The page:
In the 1840s a pa stood on Matai-Taua, the low hill at the head of the Pauatahanui arm of Porirua Harbour on which St Alban’s church now stands. In 1846 there was conflict in the Hutt Valley as local Maori and their relatives from the upper Whanganui River contested the occupation by Pakeha settlers of land which Maori claimed had never been sold. Matai-Taua was at the crossroads of supply routes from the west and north. The Ngati Toa chief Te Rangihaeata occupied the pa and strengthened its defences.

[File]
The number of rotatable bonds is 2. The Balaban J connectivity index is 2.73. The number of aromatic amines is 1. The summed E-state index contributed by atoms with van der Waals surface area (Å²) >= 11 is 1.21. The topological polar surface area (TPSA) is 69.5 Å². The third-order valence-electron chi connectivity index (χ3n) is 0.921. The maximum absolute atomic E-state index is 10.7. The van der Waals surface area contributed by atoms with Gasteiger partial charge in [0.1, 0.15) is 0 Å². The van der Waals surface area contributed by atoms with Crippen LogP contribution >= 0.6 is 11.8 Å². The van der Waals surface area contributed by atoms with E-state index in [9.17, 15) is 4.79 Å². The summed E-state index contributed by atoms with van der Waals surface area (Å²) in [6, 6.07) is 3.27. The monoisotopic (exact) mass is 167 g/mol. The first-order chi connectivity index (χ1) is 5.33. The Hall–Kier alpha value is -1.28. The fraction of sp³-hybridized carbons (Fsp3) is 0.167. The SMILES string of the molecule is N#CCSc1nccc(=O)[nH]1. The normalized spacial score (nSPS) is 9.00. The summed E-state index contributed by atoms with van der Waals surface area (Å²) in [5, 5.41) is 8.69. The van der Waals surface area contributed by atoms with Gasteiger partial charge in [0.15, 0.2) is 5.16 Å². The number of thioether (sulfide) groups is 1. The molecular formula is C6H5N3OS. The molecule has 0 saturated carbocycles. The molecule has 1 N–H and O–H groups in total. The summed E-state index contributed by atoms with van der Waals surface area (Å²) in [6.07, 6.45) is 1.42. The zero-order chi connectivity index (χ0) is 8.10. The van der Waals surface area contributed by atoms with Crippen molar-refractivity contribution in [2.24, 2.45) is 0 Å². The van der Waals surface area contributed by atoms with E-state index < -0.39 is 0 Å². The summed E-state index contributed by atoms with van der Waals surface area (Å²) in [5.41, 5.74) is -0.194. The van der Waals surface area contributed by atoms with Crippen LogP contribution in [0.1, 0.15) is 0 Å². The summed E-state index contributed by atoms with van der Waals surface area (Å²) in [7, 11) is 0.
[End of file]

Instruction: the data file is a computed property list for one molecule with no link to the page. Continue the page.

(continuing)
On 1 August 1846 hundreds of armed police, militia and Wellington Maori allied with the Pakeha approached Matai-Taua from Hutt Valley. They hoped to take the defenders by surprise, but were seen from the pa. Te Rangihaeata’s force withdrew north up the Horokiri Valley towards Battle Hill.
Traces of a ditch that formed part either of Matai-Taua or of the British fort that replaced it can still be scene at the edge of St Alban’s cemetery, in which a number of soldiers who died in the district in the 1840s are buried.
Image attribution: David Green.